On a side note, both Kenneth and I have read Mash-up, the book that Ian Sanders and David Sloly wrote together after their own Parisian wanderings. There are even some thematic overlaps between the two books. Ian and I live opposite one another on the Thames estuary, and have chatted about our shared interests over coffee before.

Walking ties in with a certain wanderlust, an eagerness to explore and discover what lies beyond the known territory.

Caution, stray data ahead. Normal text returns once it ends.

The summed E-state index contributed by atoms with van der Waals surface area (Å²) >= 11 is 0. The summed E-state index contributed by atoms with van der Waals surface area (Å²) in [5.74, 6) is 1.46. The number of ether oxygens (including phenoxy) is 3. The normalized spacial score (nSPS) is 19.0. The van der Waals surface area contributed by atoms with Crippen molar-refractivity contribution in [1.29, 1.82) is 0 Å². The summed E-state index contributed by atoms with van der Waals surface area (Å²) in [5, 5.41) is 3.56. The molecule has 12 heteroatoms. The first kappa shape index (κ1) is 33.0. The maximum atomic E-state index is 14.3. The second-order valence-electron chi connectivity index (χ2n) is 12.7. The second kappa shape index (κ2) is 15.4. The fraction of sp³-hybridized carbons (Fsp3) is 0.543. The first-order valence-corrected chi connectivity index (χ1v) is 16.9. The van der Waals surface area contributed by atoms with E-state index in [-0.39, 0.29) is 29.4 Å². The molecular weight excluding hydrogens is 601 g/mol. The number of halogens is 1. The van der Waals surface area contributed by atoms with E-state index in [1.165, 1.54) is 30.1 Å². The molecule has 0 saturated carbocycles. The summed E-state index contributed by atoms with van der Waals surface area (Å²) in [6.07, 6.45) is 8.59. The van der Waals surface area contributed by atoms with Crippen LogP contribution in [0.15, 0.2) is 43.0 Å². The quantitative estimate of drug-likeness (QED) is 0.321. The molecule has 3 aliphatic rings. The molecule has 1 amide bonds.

Kenneth Mikkelsen— The concept of movement is a recurring theme in our book. Neo-generalists move from not knowing to knowledge and back again. Our identity is constantly in the making as we attune to new environments and contexts. We traverse the spaces between polarities, bridging generalism and specialism. Where you go is who you are, as we indicate in the subtitle. For me, walking ties in with a certain wanderlust, an eagerness to explore and discover what lies beyond the known territory—not only geographically but also professionally and mentally. We begin our book with a quote from Antonio Machado that we both hold very dear. It says that there is no road, the road is made by walking. This is true for any creative process. You take a step into the unknown where you have to allow yourself to get lost in order to find the right way forward. For us, walking became a meditative, filtration process where many crucial decisions about what to include and what to leave out were made. I imagine it can be difficult to write a book as equal partners, especially if you don’t know each other well before embarking on such a challenging journey. When we agreed to write the book together, it was still unknown whether we had the same pace, commitment and endurance to keep walking when we encountered obstacles along the road. I think we both sensed that we would be able to overcome that, but I never imagined that we would also build such a strong relationship in the process. Richard has enriched my life not only as a friend but also as a fellow, critical writer. I trust his opinion and know that he will always deliver on his promises and offer genuine feedback. It is quite symbolic that we met physically for the first time in Paris, the birthplace of the flâneur as described in the writings of Charles Baudelaire, among others. We are both wanderers who love to observe people and collect mental notes that we use to make sense of the world that we live in. We will always have Paris, but many layers have been added since we walked the dusty roads of Père Lachaise.